Published: Wed, October 10, 2018
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Climate change: Why 1.5 is the new magic number

Climate change: Why 1.5 is the new magic number

The Intergovernmental Panel on Climate Change (IPCC) has effectively delivered a final call on world leaders to take urgent action to stop the planet from overheating. He says preventing the world temperature from rising by one-half degree Celsius would make a huge difference in the well-being of the planet. "Over 187 cities globally participate in that symbolic gesture of switching off your lights for that one hour, to say I really care about this and I want to be part of the solution", Ms Richter said.

Where Has The Warning Come From?

The climate modelling called socioeconomic pathways, or SSPs, looks at choices individuals can make to contribute towards the 1.5 degrees Celsius limit on global warming based on pre-industrial levels.

Like it or not, climate change and global warming are things that concern all of us.

That means trying to limit the increase in the average global ground temperature to 1.5 degrees C, rather than 2 C as specified in the Paris climate change accord.

There are a lot bigger players than us out there.

"The next few years are probably the most important in human history", IPCC co-chair Debra Roberts, head of the Environmental Planning and Climate Protection Department in South Africa, told Agence France-Presse.

By 2050, humanity would need to cut its net emissions to zero.

If emissions can't be cut to a sufficient degree, researchers will need to devise effective methods of removing Carbon dioxide from the air, such as devoting land to growing trees and biofuel crops, Erik Solheim, executive director of the UN Environment Program, tells The Washington Post.

The targets rely on increased use of renewable energy, to the point that they product 70 to 85% of electricity supplies by 2050.

The only regulations introduced by the former government involved coal-fired power plants.

Swiftly reducing emissions - even with carbon removal - will also require unprecedented levels of worldwide cooperation, a particular challenge as some national governments, like that in the United States, look increasingly inward.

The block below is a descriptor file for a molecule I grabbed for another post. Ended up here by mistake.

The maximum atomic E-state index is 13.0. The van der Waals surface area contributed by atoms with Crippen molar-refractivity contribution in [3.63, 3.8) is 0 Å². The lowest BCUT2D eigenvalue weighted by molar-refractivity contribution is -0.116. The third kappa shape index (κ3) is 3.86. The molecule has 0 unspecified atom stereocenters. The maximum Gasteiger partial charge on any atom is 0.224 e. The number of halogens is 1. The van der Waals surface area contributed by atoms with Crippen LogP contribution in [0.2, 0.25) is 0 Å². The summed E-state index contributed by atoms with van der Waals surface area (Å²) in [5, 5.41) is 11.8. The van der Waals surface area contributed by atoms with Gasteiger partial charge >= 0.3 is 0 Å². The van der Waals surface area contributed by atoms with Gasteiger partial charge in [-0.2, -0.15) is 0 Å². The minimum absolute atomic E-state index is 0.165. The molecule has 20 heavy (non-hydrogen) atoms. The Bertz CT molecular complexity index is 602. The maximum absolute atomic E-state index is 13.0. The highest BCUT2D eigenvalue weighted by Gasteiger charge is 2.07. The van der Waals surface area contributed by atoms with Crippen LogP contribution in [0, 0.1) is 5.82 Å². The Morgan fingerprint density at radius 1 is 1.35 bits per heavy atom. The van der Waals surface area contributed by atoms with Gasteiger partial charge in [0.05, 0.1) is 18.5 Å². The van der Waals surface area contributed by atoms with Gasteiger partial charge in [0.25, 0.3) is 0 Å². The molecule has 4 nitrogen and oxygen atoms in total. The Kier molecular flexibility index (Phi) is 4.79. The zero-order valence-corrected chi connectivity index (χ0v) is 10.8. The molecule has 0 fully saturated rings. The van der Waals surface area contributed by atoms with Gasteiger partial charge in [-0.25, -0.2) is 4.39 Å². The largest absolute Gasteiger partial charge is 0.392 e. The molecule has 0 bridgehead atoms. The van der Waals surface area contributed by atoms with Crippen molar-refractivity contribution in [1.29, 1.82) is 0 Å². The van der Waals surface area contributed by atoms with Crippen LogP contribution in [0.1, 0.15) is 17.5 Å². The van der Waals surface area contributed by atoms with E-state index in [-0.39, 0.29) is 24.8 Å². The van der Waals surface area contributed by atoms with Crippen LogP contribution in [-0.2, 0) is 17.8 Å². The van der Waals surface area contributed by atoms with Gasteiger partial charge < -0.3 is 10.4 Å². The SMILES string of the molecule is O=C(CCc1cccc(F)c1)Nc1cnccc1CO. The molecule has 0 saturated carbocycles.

The report further revealed that global warming has already had an effect in regions across the world.

Recognizing both Nordhaus and Romer together acknowledges the need to start using the power of the market economy to address unsustainable trends and the increasingly apparent reality that we can only achieve the necessary ends through technological advances, many of which do not yet exist.

Chris Mooney, covers climate change, energy and the environment for the Washington Post. Global sea levels rose 17cm in the 20th century.

What Will We See Once Global Warming Is Limited To 1.5C?

Earth is on track to face devastating consequences of climate change - extreme drought, food shortages and deadly flooding - unless there's an "unprecedented" effort made to reduce greenhouse gas emissions by 2030, a new United Nations report warns.

The impact of 1.5 degrees Celsius warming is greater than what was anticipated earlier while the impacts at two degrees Celsius are "catastrophic" for the poor and for developing nations such as India, the Centre for Science and Environment (CSE) said. "It is also expected to drive the loss of coastal resources, and reduce the productivity of aquaculture", the report says.

"It will take government resolve", he said.

"Limiting warming to 1.5°C is possible within the laws of chemistry and physics but doing so would require unprecedented changes", said Jim Skea, co-chair of IPCC Working Group III. We can't find any historical analogies for it. And, we have certain areas in the world, which are extremely sensitive.

But meeting the more ambitious goal of slightly less warming would require immediate, draconian cuts in emissions of heat-trapping gases and dramatic changes in the energy field.

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